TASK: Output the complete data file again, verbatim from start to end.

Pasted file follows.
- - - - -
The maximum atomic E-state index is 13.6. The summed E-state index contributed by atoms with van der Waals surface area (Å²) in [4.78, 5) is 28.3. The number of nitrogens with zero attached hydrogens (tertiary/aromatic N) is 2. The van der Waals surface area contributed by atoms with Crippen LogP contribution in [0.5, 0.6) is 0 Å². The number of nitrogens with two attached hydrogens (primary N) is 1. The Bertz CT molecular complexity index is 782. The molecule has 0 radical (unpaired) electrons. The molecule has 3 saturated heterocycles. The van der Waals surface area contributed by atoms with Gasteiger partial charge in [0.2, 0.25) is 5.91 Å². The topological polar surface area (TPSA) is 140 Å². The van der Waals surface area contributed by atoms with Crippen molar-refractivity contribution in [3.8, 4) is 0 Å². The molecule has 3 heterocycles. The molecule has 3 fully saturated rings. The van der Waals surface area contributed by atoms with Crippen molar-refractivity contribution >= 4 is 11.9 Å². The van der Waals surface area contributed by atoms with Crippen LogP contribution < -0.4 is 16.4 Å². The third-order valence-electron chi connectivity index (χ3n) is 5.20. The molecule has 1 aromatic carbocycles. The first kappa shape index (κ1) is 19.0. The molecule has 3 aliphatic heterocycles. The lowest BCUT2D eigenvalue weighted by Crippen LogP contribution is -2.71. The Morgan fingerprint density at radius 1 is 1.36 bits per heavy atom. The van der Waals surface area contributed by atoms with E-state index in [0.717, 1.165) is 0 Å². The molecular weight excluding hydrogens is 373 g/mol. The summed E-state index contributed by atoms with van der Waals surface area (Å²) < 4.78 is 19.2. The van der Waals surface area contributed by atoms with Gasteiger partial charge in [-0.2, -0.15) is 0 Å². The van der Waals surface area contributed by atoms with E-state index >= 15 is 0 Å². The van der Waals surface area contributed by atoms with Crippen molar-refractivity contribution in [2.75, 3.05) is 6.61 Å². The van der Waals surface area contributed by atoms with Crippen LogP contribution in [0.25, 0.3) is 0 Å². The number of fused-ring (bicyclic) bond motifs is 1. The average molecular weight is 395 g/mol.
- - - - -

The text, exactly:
The maximum atomic E-state index is 13.6. The summed E-state index contributed by atoms with van der Waals surface area (Å²) in [4.78, 5) is 28.3. The number of nitrogens with zero attached hydrogens (tertiary/aromatic N) is 2. The van der Waals surface area contributed by atoms with Crippen LogP contribution in [0.5, 0.6) is 0 Å². The number of nitrogens with two attached hydrogens (primary N) is 1. The Bertz CT molecular complexity index is 782. The molecule has 0 radical (unpaired) electrons. The molecule has 3 saturated heterocycles. The van der Waals surface area contributed by atoms with Gasteiger partial charge in [0.2, 0.25) is 5.91 Å². The topological polar surface area (TPSA) is 140 Å². The van der Waals surface area contributed by atoms with Crippen molar-refractivity contribution in [3.8, 4) is 0 Å². The molecule has 3 heterocycles. The molecule has 3 fully saturated rings. The van der Waals surface area contributed by atoms with Crippen molar-refractivity contribution >= 4 is 11.9 Å². The van der Waals surface area contributed by atoms with Crippen LogP contribution < -0.4 is 16.4 Å². The third-order valence-electron chi connectivity index (χ3n) is 5.20. The molecule has 1 aromatic carbocycles. The first kappa shape index (κ1) is 19.0. The molecule has 3 aliphatic heterocycles. The lowest BCUT2D eigenvalue weighted by Crippen LogP contribution is -2.71. The Morgan fingerprint density at radius 1 is 1.36 bits per heavy atom. The van der Waals surface area contributed by atoms with E-state index in [0.717, 1.165) is 0 Å². The molecular weight excluding hydrogens is 373 g/mol. The summed E-state index contributed by atoms with van der Waals surface area (Å²) < 4.78 is 19.2. The van der Waals surface area contributed by atoms with Gasteiger partial charge in [-0.2, -0.15) is 0 Å². The van der Waals surface area contributed by atoms with E-state index >= 15 is 0 Å². The van der Waals surface area contributed by atoms with Crippen molar-refractivity contribution in [2.75, 3.05) is 6.61 Å². The van der Waals surface area contributed by atoms with Crippen LogP contribution in [0.25, 0.3) is 0 Å². The number of fused-ring (bicyclic) bond motifs is 1. The average molecular weight is 395 g/mol.